On March 18, 2020, President Trump signed into law the Families First Coronavirus Relief Act, which creates two new emergency paid leave requirements in response to the COVID-19 global pandemic: The Emergency Paid Sick Leave Act and the Emergency Family and Medical Leave Expansion Act. Both regulations became effective on April 1, 2020. The Department of Labor has provided guidance on interpreting both regulations. Employees that are eligible may take paid sick leave under the EPSLA and EFMLEA.
COVID-19 Related Reasons for Leave
The EPSLA requires employers to provide paid sick leave to employees who are unable to work for any of the following six reasons:
- is subject to a quarantine or isolation order related to COVID-19;
- was advised by a healthcare provider to self-quarantine due to concerns related to COVID-19;
- is experiencing symptoms of COVID-19 and is seeking a medical diagnosis;
- is caring for an individual who is subject to a quarantine or isolation or order has been advised to self-quarantine;
- is caring for his or her son or daughter whose school or place of care has been closed;
- is experiencing any other substantially similar condition.
The EFMLEA requires employers to provide extended family and medical leave for employees who are unable to work because they are caring for a while whose school or place of care is closed or unavailable due to COVID-19.
Each regulation has different eligibility requirements for employees. Under the EPSLA, an employee is eligible for two weeks of fully or partially paid sick leave for COVID-19 related reasons if they work for a private sector employer with fewer than 500 employees. Employees are automatically eligible for this leave and there is no durational employment requirement. Conversely, under the EFMLEA, an employee is eligible if they have been employed for at least 30 days prior to the leave request. Part time employees are eligible for leave for the number of hours that the employee is normally scheduled to work over the period of leave.
Circumstances Permitting Leave
An employee who is experiencing COVID-19 symptoms is eligible to take paid sick leave for the time spent taking affirmative steps to obtain a medical diagnosis. This includes time spent making, waiting for, or attending an appointment for a test for COVID-19. Generally, this does not cover time spent self-quarantining without seeking a medical diagnosis.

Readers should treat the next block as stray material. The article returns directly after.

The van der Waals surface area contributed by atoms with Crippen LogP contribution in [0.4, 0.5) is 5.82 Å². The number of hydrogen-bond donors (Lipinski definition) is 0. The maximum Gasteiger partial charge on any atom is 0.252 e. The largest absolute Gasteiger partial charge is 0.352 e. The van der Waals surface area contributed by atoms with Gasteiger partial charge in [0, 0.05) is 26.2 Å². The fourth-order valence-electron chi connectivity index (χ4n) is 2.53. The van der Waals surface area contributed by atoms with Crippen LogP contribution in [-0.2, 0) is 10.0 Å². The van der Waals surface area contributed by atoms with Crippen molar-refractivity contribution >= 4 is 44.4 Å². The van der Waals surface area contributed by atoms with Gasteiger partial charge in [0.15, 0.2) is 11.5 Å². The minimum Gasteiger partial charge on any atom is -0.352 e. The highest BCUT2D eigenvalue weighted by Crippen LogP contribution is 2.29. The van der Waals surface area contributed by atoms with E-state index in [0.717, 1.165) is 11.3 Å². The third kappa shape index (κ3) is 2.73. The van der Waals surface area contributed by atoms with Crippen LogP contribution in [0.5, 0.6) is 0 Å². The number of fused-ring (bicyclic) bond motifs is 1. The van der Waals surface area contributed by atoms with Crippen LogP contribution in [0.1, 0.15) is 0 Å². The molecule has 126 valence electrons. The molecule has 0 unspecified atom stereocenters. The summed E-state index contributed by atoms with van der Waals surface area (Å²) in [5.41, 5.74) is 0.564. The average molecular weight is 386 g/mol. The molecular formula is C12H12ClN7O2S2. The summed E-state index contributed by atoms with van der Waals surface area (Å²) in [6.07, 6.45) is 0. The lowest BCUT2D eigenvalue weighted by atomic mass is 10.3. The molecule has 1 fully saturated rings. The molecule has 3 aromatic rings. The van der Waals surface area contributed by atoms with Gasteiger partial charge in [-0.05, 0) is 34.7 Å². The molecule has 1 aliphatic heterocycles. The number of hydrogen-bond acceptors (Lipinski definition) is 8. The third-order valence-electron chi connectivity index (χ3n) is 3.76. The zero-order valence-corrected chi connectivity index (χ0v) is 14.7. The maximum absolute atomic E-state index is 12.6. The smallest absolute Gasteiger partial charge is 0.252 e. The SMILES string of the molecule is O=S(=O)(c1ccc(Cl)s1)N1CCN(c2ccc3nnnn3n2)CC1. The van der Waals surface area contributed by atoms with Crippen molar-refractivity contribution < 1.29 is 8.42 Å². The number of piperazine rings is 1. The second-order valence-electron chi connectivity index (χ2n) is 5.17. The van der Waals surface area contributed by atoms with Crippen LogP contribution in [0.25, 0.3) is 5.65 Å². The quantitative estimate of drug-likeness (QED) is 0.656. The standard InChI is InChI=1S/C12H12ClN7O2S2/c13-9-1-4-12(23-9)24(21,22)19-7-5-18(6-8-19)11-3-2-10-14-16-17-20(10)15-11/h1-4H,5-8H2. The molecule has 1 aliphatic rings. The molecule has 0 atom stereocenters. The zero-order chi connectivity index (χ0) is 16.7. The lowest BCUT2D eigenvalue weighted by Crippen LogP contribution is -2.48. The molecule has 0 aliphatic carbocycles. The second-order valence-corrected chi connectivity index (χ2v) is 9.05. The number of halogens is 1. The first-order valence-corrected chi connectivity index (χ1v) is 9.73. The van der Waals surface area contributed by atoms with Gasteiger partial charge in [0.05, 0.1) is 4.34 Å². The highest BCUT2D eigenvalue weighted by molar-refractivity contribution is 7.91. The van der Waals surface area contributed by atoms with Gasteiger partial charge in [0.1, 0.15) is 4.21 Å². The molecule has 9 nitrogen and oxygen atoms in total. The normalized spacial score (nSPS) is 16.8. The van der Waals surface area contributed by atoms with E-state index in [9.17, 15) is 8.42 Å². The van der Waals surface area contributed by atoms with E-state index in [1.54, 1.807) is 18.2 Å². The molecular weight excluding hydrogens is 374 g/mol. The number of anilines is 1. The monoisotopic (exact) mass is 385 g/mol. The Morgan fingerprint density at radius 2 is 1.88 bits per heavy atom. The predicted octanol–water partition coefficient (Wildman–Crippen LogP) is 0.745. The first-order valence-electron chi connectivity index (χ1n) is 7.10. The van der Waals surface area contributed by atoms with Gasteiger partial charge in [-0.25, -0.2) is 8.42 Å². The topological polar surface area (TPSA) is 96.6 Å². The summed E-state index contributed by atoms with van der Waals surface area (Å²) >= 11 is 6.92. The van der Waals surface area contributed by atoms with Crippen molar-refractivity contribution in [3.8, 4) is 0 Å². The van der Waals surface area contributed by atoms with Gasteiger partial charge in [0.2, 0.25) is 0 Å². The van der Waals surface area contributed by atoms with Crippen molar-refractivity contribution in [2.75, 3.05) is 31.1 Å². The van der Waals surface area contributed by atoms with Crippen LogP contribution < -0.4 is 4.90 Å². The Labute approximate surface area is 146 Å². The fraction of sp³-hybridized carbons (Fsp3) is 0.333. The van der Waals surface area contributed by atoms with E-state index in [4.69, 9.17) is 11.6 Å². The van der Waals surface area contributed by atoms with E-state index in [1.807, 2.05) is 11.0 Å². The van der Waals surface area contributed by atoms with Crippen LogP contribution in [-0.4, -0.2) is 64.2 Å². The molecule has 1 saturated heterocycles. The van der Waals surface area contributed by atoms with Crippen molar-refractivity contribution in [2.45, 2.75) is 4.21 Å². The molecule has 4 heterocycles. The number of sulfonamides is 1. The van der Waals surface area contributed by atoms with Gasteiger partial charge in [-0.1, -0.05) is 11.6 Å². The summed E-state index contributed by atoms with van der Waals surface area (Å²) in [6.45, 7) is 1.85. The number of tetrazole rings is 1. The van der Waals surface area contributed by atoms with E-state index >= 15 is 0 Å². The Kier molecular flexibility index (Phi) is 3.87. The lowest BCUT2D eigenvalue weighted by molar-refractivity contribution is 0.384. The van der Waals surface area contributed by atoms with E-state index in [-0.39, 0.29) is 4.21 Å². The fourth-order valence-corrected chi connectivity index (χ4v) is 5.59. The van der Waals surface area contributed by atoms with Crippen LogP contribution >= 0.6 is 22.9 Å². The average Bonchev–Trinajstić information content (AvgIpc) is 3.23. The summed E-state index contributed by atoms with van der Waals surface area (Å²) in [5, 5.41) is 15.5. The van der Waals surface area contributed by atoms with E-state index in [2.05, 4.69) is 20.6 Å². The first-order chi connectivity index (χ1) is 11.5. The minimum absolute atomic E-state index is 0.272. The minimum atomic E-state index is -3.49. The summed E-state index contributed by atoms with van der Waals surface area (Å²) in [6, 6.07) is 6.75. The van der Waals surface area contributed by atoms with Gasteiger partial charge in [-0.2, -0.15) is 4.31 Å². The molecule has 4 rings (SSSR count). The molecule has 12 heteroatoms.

Similarly, an employee may take paid sick leave to care for his/her spouse so long as but for caring for the individual, the employee would be able to perform work for the employer. There must be a genuine need to care for the individual and the employee must have a personal relationship with the individual. Personal relationships include an immediate family member, roommate, or similar person.
Employees may take leave to care for their child if their school is closed or their childcare provider is unavailable if there is an actual need to care for the child, and the employee is actually caring for the child. Generally, an employee is not eligible to take such leave if another suitable individual (such as a co-parent, co-guardian, or the usual childcare provider) is available to provide the care the employee’s child needs. Employee’s should be aware that their employer may ask if there is someone else who can care for their child. Additionally, an employer may ask the employee to provide (1) the name of the child being cared for; (2) the name of the school, place of care, or childcare provider that is closed or unavailable; and (3) a statement representing that no other suitable person is available to care for the child.
Employers may require employees taking leave under these regulations to provide signed documentation that contains the following: (1) the employee’s name; (2) date(s) of requested leave; (3) COVID-19 qualifying reason for leave; and (4) a statement representing that the employee is unable to work or telework. The employer may also request additional information in accordance with the COVID-19 qualifying reason for leave.
Concurrent Use of EPSLA and EFMLEA
It is important for employees to note that under the EFMLEA, the first two weeks of leave are unpaid. However, an employee, if eligible, may elect to use EFMLEA leave concurrently with any leave offered under the employer’s policies that the employee could ordinarily use to care for the child. This includes vacation, personal leave, PTO, etc. Similarly, during the unpaid period an employee may also take the two weeks of paid sick leave provided by the EPSLA. Paid sick leave may be used for the same reason as expanded family and medical leave i.e., to care for a child whose school or place of care is closed, or whose childcare provider is unavailable for a COVID-19 related reason.
Employees should also note that an employee who takes leave under these regulations is entitled to continued healthcare coverage under the employer’s group health plan on the same terms as if the employee did not take leave.
Generally, an employee is ordinarily entitled to be restored to the same or equivalent position upon return from leave. However, if there are general layoffs that would have affected the employee’s position regardless of whether the leave is taken, the employee’s job may not be protected.
Additional information for employees is available through the Department of Labor at: https://www.dol.gov/agencies/whd/pandemic
Our lawyers are closely monitoring the latest developments and guidance from government and public health authorities and have the skill and experience to guide employees through this difficult and uncertain time.
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